Sheila Grubb has never forgotten the hardships of her childhood in Brunswick, Georgia. Her father, an insurance salesman, struggled to make ends meet, and the family was forced to move to a poorer neighborhood across town when Sheila was 7. The following year he died suddenly and unexpectedly of a heart attack. Her mother, Sherolyn, who had stayed home to raise Sheila and her older brother, managed to find full-time work as a bookkeeper, but money was still scarce. Not that Sherolyn ever complained. "She used what little we had, and a lot of elbow grease, to transform our drab little house into a cheerful place, which she had learned from her mother," says Sheila, 38. "She planted flowers everywhere, painted my room a beautiful sky blue, bought me a new comforter, and made three pillows—each with one of my initials—to match. With all that my mom had to deal with, she still managed to do something really special for me."
And it made all the difference. Sheila thrived, at home and beyond. After graduating from high school, she moved to Atlanta to study art and art history at Georgia State University, paying her way with student loans and government grants. Eventually she landed a job as a sales associate with the Atlanta Decorative Arts Center at one of their showrooms, which displayed furniture, fabric, lighting, and other home accessories for architects, builders, and designers. In 1998 a friend asked Sheila to help make over her young daughter's room. "She was so happy with how it turned out I ended up redoing her entire house," says Sheila. "That experience gave me the confidence to become a freelance interior designer. I didn't realize it at the time, but in a way I was following in my mother's footsteps."
Sheila had been working as a decorator for several years when she learned that a friend at church, Robin Caswell, 20, had been diagnosed with a brain tumor and given only months to live. Sheila helped put together a group of friends to collect furniture, paintings, plants, and other items for the small apartment that Robin, a newlywed, was about to move into with her husband, Jovan. Knowing that Robin would soon be confined to her room, Sheila focused on making the space as beautiful as possible. She created a bed canopy by attaching a scarf curtain to the ceiling and walls, and placed the bed so that Robin could look out the window to the yard, where Sheila and other church members would gather and sing to her. When Robin died six months later, "It sparked something in me," says Sheila. "Robin and Jovan spent some happy days in the home because it was decorated with love. I wanted to do more of these projects, to lift the spirits of people in need."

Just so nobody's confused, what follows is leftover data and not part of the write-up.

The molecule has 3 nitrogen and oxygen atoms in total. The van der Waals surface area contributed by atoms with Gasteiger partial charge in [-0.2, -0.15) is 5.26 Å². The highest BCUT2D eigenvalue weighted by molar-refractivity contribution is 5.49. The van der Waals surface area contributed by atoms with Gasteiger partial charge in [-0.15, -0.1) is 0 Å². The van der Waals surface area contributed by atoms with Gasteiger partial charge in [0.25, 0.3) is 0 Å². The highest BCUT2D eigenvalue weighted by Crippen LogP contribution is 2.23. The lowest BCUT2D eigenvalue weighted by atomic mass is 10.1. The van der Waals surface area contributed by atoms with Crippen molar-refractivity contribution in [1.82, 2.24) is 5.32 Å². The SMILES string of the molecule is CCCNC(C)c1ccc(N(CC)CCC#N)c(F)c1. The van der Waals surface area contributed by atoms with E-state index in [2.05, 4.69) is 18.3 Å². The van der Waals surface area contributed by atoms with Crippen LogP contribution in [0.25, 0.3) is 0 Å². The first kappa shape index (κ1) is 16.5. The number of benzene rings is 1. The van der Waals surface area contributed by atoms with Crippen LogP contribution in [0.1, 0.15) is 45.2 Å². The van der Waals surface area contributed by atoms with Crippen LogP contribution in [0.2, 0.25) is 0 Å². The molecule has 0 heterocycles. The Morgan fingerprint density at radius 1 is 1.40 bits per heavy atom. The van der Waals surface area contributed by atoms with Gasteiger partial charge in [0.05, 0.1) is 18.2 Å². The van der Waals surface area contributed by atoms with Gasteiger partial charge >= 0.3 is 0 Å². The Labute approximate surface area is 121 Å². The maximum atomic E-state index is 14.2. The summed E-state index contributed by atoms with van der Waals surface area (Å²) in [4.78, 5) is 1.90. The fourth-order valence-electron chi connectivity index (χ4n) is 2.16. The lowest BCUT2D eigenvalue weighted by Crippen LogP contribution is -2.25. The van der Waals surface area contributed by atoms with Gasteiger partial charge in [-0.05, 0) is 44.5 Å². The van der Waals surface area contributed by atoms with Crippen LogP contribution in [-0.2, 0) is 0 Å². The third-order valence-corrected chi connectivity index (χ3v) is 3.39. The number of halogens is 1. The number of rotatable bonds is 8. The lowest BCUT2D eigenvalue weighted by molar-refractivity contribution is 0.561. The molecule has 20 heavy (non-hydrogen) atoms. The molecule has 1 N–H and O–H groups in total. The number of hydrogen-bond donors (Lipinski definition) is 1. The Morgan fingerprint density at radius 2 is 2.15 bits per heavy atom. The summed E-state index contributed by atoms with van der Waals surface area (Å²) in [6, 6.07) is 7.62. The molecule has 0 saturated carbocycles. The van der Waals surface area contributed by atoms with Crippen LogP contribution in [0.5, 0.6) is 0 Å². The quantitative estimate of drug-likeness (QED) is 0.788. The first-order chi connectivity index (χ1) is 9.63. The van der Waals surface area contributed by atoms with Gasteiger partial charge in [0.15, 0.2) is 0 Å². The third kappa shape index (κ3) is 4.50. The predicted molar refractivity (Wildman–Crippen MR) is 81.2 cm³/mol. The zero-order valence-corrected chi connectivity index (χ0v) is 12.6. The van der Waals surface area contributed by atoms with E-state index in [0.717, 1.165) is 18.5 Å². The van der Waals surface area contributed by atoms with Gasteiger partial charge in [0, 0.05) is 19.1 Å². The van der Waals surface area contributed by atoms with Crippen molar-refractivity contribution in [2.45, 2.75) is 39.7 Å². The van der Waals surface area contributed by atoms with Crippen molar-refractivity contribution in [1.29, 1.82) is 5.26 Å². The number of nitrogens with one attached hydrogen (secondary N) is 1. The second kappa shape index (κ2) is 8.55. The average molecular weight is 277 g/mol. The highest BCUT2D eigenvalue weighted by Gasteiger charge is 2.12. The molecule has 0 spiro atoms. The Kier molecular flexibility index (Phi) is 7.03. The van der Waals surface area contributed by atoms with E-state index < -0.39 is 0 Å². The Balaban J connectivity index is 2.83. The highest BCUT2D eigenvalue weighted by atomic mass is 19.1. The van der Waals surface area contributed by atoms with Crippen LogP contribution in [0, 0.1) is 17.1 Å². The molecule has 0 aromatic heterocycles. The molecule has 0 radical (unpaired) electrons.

She spread the word among friends, family, and colleagues that she was organizing a nonprofit group to continue the work that had started with Robin and Jovan. At a meeting in her living room, toting a well-thumbed copy of Nonprofit Kit for Dummies, Sheila recruited a volunteer board of directors. An attorney she knew filed the legal papers—in exchange for Sheila redesigning his office—and the Ruby Slipper Project was born in 2004. It was named in part for her grandmother Ruby Carter, who knew something about miraculous makeovers on a budget. "She made everything pretty by placing things just so, whether it was a chair, lamp, or painting," says Sheila. "And like Dorothy said in The Wizard of Oz, 'There's no place like home.' It's where we make memories."